Kerala Review

KERALA (Kosmos)
I’m a sucker for a pretty game. Last year at Gen Con Sagrada had me transfixed with its translucent dice doubling as stained glass sections and this year at Origins it was the beautiful Indian-inspired components of Kerala. Vibrant colors, extraordinary design and satisfyingly large wooden elephant meeples, what’s not to love? Every time I’d walk by Kosmos’ booth I’d audible say to myself or anyone else who happened to be next to me “Ooh, that Kerala. What a pretty game.”
As for the game itself, the theme for Kerala is carried almost entirely by the art. There’s a loose thread about bringing together elephants for the most impressive festival in the Indian province of Kerala, but that’s only apparent if you had spent time with the materials. Instead, Kerala is mainly a puzzle driven game where players create a winding grid of colored tiles, amassing the elephants drawn on tiles and trying to avoid fragmented color sections. The complication for this comes that each new tile has to be placed beside one of your two elephant meeples, where it then moves for the next play. You have to keep your tiles tight or wrapping over each other so you can quickly switch segments if the drawn tiles aren’t accommodating to your layout, but with five colors and only two elephants it’s easier said than done!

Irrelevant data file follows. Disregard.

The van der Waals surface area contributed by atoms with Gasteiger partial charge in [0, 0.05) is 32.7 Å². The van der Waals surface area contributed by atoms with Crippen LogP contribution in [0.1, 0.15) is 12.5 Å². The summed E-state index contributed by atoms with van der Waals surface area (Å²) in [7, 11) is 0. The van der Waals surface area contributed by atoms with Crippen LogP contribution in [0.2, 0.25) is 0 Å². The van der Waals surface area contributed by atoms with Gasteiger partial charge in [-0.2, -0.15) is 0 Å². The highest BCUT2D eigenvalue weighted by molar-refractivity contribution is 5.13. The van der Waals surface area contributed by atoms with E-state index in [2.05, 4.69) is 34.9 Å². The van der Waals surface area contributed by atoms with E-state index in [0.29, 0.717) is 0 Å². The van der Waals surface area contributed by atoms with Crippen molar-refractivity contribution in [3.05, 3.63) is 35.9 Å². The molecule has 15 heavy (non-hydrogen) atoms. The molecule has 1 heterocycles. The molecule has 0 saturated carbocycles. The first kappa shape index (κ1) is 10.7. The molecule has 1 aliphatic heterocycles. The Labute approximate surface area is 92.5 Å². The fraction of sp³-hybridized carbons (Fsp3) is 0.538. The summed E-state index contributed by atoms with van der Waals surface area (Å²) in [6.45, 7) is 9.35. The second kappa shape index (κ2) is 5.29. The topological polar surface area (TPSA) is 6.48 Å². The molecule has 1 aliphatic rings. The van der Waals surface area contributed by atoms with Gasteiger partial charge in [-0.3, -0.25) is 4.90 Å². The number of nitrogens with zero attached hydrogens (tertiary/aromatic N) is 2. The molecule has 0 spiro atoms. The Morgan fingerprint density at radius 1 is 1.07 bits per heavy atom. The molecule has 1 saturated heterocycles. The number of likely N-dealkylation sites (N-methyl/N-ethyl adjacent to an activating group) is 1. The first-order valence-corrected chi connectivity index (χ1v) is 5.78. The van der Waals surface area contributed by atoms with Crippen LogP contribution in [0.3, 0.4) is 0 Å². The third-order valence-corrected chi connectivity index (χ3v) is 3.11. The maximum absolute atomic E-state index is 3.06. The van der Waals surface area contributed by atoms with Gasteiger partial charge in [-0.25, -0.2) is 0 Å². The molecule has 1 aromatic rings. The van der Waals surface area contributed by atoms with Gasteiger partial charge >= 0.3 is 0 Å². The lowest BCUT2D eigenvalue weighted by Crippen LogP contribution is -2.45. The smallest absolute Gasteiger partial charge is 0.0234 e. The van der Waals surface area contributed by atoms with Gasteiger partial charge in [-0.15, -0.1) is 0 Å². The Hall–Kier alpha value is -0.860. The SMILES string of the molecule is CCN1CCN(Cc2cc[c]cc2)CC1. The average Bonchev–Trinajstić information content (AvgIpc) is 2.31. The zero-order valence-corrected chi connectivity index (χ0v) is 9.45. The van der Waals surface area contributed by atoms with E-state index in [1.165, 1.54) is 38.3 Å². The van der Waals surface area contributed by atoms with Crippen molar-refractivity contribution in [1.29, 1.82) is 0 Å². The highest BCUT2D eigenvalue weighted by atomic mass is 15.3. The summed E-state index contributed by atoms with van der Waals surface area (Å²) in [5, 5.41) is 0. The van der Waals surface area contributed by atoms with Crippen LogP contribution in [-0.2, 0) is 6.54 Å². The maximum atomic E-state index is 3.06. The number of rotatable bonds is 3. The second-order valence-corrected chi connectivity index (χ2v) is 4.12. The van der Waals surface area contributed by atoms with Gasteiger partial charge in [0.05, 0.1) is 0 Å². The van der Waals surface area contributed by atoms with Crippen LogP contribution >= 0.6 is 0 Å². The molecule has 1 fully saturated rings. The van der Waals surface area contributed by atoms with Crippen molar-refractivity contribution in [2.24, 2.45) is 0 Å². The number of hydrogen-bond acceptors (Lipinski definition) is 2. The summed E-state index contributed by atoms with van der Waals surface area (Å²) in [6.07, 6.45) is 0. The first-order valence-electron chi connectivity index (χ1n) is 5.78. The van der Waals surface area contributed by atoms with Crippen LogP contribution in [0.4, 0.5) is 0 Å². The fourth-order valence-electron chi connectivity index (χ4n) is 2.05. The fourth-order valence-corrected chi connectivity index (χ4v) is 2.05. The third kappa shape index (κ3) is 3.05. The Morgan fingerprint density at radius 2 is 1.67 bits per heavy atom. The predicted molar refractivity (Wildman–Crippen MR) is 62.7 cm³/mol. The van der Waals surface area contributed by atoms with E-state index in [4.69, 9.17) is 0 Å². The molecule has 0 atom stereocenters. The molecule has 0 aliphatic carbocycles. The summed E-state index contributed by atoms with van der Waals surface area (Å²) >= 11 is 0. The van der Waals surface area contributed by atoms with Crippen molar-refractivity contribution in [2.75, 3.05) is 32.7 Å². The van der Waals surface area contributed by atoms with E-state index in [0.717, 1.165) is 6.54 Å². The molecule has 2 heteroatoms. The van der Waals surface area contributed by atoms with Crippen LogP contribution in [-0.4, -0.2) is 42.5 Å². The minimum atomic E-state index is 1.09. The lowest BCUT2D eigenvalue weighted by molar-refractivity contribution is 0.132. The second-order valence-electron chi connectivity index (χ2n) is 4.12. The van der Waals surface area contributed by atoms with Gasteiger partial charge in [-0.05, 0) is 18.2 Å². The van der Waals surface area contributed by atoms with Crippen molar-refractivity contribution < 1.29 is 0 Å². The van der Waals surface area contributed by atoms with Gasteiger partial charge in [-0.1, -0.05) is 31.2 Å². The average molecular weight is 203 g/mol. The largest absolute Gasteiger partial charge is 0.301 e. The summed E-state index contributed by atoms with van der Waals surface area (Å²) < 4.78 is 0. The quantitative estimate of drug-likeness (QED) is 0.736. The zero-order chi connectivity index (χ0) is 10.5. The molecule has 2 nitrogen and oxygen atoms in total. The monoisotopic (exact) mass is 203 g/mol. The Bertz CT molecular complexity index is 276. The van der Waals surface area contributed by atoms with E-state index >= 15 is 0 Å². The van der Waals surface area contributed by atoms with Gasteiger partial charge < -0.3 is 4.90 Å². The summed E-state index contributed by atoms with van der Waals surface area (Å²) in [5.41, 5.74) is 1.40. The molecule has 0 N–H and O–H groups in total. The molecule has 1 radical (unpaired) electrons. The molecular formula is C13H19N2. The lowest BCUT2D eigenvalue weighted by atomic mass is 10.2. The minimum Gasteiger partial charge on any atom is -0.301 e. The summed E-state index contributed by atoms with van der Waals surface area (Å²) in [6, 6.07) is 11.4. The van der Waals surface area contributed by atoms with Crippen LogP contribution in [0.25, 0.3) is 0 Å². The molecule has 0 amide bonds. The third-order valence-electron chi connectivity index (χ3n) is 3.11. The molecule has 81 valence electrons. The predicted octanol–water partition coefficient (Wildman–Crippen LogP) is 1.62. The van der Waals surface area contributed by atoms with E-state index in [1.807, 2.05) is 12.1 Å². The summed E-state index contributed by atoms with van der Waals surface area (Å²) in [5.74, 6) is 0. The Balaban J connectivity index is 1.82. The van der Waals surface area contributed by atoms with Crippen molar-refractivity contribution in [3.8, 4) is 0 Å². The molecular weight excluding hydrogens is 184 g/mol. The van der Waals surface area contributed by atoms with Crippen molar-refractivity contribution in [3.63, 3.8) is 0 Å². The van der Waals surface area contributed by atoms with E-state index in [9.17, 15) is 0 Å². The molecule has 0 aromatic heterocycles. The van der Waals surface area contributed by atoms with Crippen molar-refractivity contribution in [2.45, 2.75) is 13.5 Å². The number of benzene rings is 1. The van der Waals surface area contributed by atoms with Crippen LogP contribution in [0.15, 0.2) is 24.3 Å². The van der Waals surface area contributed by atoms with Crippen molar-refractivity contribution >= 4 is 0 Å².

Interesting note, playing Kerala with two and four players provided a surprisingly different experience. At the start of each round, players on their first turns draw the number of tiles equal to the number of players from the bag before choosing one. So in a 2-player game, the first player has two tiles to pick from and the second player has three, but in a 4-player game, the first player has four tiles and the forth player has thirteen. The amount of choices with more players leads to a more guided game, but the limited choices with fewer players make the move a tile, move an elephant, and the passing options more valuable.
With rules that can be explained in minutes but turns that can run on far longer as analysis paralysis sets in, Kerala feels more similar to a classic game than a modern game. Most theme-driven modern gamers should be placated by the attention to art though, and with it, find a greater appreciation for this different kind of head-scratcher. (Kosmos) by David C. Obenour